The Etiquette of Gift Giving in Japan
How to Present Japanese Gifts
You would think the act of gift giving would be universal. You go out and choose something that you know the other person will like as a memento of an occasion or as a thank you. You give it to the recipient, who is happy and says thank you. Simple, yes?
However, the art of gift giving actually varies from culture to culture. Japanese gift giving is strictly bound by tradition, and you could actually offend someone if you don’t stick to the rules.
When receiving a gift, it is traditional to refuse it once or twice, and then accept it with great enthusiasm. If the gift is open, make sure you show gratitude specific to the item. If the gift is wrapped, you should wait until you get home to open it.
Traditional Japanese wrapping paper is called furoshiki, which translates as bath spread, and dates back to the Nara period, which was 1300 years ago. It is made from fabrics such as silk, cotton and nylon and decorated with traditional Japanese designs or shibori, the Japanese form of tie-dye. If you are giving a Japanese gift, you should consider using a traditional wrapping method to make it extra special.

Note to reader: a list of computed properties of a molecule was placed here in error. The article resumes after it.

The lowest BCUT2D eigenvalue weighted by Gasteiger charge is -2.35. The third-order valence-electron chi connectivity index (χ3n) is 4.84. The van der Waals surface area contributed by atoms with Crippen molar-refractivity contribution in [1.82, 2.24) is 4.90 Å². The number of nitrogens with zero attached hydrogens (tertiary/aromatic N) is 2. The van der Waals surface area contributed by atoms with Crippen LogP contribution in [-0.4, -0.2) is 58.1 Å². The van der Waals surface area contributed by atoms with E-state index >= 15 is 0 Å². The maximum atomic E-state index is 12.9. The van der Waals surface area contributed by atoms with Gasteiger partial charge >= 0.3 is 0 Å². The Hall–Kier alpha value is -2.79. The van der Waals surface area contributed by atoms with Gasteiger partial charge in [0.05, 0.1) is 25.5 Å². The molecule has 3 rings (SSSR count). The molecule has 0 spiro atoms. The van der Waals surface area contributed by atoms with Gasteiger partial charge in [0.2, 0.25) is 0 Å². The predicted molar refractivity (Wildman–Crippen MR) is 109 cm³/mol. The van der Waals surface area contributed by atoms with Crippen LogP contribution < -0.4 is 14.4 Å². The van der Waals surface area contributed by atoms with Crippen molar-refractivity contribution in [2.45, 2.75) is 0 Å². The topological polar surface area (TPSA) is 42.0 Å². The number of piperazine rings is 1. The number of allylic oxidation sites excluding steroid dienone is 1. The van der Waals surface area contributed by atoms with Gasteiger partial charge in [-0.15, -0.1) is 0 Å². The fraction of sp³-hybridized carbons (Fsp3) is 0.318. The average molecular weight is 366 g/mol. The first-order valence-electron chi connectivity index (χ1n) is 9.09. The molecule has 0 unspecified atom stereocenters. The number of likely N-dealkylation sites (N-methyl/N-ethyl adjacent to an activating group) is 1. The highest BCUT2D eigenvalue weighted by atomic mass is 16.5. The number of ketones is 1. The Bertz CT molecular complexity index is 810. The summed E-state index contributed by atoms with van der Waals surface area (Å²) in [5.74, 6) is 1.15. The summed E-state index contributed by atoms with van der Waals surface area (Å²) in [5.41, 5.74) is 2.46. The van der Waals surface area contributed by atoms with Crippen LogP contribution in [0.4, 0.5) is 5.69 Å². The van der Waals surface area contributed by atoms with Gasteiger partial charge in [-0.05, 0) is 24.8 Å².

Gift giving takes place during different holidays in Japan compared to the rest of the world. These holidays include Ochugen, which is July or August 15th, depending on which part of Japan you are in, and Oseibo, which is at the end of the year in December. Gifts given at these times of year go to those you feel have supported you through the year, and the value of the gift is directly proportional to the gratitude you feel.
When you give a gift, it should be presented and received with both hands. This is considered polite. Also, you must not make a fuss of giving a Japanese gift. Do it towards the end of a visit, subtly suggest that you are about to give the gift and show your modesty by pointing out the insufficiency of your gift. The phrase tsumaranai mono desu ga, which roughly translates to ‘it’s just a trifle’, is appropriate when giving a gift. This signifies that you believe the relationship is more important than the gift that you are giving.
You should give gifts often when in Japan. If you visit a house, take sweets or flowers, although make sure that you avoid giving gifts in fours or nines as these are unlucky in Japanese culture.
We have a fantastic selection of Japanese gifts and furoshiki available to buy in-store or online, all at excellent prices. Visit www.thejapaneseshop.co.uk to view the full range and order online for fast UK delivery.